Walsh denounced the pardons as part of a “cover-up” and said that they undermined his investigation of possible criminal conduct by Bush himself. Walsh also reported that Bush’s pardons prevented Bush from having to testify in court and face “searching questions” on his own conduct. Bush’s pardons greatly reduced the likelihood that his co-conspirators would ever turn state’s evidence against him. The presidential pardons of Walsh’s targets were approved by Attorney General Bill Barr, who resigned as Trump’s Attorney General effective last week but whose recommendations may have had profound influence on the latest and forthcoming Trump pardons. University of California professor Eric Rauchway declared that Bush’s “pardons did more to enable future criminal presidencies even than Gerald Ford’s pardon of Richard Nixon.” If Walsh’s investigation had led to Bush’s conviction, the Bush brand name might have been sufficiently damaged that no other Bush could have ascended to the presidency.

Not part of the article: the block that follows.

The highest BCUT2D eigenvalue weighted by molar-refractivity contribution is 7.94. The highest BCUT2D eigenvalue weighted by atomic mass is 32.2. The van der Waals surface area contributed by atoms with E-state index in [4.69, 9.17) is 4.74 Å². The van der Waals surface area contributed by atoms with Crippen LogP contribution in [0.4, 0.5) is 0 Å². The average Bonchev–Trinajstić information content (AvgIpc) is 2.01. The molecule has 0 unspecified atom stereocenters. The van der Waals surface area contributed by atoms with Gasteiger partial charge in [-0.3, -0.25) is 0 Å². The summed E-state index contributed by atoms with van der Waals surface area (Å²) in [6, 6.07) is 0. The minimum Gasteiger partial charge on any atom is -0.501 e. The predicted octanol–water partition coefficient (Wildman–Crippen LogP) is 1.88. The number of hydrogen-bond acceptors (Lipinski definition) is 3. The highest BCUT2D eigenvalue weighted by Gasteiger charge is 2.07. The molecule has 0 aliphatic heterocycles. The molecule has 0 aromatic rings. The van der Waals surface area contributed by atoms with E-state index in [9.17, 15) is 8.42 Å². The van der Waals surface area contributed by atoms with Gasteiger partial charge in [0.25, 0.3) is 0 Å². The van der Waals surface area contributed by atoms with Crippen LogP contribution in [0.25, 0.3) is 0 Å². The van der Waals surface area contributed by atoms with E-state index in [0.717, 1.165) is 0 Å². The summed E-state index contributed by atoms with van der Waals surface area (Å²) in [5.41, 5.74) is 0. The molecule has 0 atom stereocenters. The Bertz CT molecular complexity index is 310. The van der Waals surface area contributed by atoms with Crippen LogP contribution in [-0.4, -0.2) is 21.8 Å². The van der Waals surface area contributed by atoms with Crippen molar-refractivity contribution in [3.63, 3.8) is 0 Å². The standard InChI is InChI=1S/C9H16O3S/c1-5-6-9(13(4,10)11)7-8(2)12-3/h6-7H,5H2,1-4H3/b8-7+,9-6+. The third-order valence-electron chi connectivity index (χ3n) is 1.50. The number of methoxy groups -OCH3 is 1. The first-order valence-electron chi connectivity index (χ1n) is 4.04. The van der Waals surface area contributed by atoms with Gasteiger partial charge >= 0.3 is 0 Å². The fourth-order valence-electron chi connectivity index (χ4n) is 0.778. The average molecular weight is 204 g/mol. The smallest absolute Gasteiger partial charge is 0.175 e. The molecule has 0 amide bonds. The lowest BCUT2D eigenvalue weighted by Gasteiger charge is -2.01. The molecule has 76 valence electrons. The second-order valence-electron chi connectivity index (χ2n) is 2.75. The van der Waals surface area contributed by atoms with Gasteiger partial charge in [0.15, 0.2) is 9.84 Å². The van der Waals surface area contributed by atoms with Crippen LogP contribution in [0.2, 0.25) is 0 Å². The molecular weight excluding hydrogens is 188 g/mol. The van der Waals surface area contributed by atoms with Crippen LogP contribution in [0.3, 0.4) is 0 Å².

President Bill Clinton built on those precedents to issue a deluge of pardons in his final day of office, including for two former cabinet members, his brother Roger, fellow Whitewater operative Susan McDougal (whose silence helped save Clinton), and former congressman Mel Reynolds (convicted of having sex with a 16-year-old campaign volunteer as well as bank fraud and wire fraud). Slate denounced Clinton’s for fugitive billionaire Marc Rich, who had been indicted for tax evasion, wire fraud, racketeering, and trading with the enemy, as “the most unjust presidential pardon in American history.” Rich’s pardon was facilitated by Deputy Attorney General Eric Holder, who slipped the pardon effort past normal Justice Department checks and balances. Rich’s pardon was supported by the chief of the Anti-Defamation League (after Rich pledged to give $100,000 to the organization), the chairman of the U.S. Holocaust Museum, and many other organizations. Responding to the uproar over that pardon, Clinton justified the pardon in a New York Times op-ed in part due to the lobbying of “many present and former high-ranking Israeli officials of both major political parties,” who stressed Rich’s services to the Mossad. Clinton was indignant at suggestions that Rich’s former wife’s $450,000 contribution to the Clinton presidential library had any influence on the pardon. A congressional investigation concluded that Clinton abused his pardon power by offering “it up to wealthy fugitives whose money had already enabled them to permanently escape American justice. Few other abuses could so thoroughly undermine public trust in government.”